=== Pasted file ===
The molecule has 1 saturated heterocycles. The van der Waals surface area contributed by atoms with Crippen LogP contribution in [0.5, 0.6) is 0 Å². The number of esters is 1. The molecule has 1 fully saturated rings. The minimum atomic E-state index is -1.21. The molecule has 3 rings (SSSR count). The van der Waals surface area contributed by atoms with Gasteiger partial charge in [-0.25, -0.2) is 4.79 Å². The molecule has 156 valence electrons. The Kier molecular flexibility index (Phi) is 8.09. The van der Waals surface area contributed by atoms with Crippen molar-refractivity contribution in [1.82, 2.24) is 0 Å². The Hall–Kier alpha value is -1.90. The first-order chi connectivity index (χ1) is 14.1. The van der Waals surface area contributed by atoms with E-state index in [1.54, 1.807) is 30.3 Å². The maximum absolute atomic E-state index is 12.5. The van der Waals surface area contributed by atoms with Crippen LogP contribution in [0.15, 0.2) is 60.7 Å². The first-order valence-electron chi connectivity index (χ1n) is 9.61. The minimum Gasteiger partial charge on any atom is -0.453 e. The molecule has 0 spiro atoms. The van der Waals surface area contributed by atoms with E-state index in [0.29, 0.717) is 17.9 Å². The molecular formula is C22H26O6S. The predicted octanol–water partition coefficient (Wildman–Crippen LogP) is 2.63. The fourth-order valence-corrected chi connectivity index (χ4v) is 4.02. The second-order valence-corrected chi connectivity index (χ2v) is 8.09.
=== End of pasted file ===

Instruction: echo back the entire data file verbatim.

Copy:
The molecule has 1 saturated heterocycles. The van der Waals surface area contributed by atoms with Crippen LogP contribution in [0.5, 0.6) is 0 Å². The number of esters is 1. The molecule has 1 fully saturated rings. The minimum atomic E-state index is -1.21. The molecule has 3 rings (SSSR count). The van der Waals surface area contributed by atoms with Gasteiger partial charge in [-0.25, -0.2) is 4.79 Å². The molecule has 156 valence electrons. The Kier molecular flexibility index (Phi) is 8.09. The van der Waals surface area contributed by atoms with Crippen molar-refractivity contribution in [1.82, 2.24) is 0 Å². The Hall–Kier alpha value is -1.90. The first-order chi connectivity index (χ1) is 14.1. The van der Waals surface area contributed by atoms with E-state index in [1.54, 1.807) is 30.3 Å². The maximum absolute atomic E-state index is 12.5. The van der Waals surface area contributed by atoms with Crippen LogP contribution in [0.15, 0.2) is 60.7 Å². The first-order valence-electron chi connectivity index (χ1n) is 9.61. The minimum Gasteiger partial charge on any atom is -0.453 e. The molecule has 0 spiro atoms. The van der Waals surface area contributed by atoms with E-state index in [0.29, 0.717) is 17.9 Å². The molecular formula is C22H26O6S. The predicted octanol–water partition coefficient (Wildman–Crippen LogP) is 2.63. The fourth-order valence-corrected chi connectivity index (χ4v) is 4.02. The second-order valence-corrected chi connectivity index (χ2v) is 8.09.